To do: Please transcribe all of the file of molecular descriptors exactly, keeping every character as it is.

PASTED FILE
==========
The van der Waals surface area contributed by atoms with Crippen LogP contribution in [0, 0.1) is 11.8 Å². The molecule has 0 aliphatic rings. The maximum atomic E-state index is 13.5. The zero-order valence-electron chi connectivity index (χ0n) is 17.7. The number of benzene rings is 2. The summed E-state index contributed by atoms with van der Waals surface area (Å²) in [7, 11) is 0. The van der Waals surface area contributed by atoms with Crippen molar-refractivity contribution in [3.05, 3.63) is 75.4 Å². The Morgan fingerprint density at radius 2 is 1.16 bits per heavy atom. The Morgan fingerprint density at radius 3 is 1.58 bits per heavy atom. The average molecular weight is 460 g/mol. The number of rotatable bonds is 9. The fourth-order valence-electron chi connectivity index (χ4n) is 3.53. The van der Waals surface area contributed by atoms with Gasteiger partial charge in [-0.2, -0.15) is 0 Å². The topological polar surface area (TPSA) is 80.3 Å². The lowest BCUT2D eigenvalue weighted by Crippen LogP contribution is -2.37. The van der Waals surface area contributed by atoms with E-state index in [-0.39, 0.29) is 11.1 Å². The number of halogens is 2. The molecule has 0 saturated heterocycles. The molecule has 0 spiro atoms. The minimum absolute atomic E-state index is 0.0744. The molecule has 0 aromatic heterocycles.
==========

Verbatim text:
The van der Waals surface area contributed by atoms with Crippen LogP contribution in [0, 0.1) is 11.8 Å². The molecule has 0 aliphatic rings. The maximum atomic E-state index is 13.5. The zero-order valence-electron chi connectivity index (χ0n) is 17.7. The number of benzene rings is 2. The summed E-state index contributed by atoms with van der Waals surface area (Å²) in [7, 11) is 0. The van der Waals surface area contributed by atoms with Crippen molar-refractivity contribution in [3.05, 3.63) is 75.4 Å². The Morgan fingerprint density at radius 2 is 1.16 bits per heavy atom. The Morgan fingerprint density at radius 3 is 1.58 bits per heavy atom. The average molecular weight is 460 g/mol. The number of rotatable bonds is 9. The fourth-order valence-electron chi connectivity index (χ4n) is 3.53. The van der Waals surface area contributed by atoms with Gasteiger partial charge in [-0.2, -0.15) is 0 Å². The topological polar surface area (TPSA) is 80.3 Å². The lowest BCUT2D eigenvalue weighted by Crippen LogP contribution is -2.37. The van der Waals surface area contributed by atoms with E-state index in [-0.39, 0.29) is 11.1 Å². The number of halogens is 2. The molecule has 0 saturated heterocycles. The molecule has 0 spiro atoms. The minimum absolute atomic E-state index is 0.0744. The molecule has 0 aromatic heterocycles.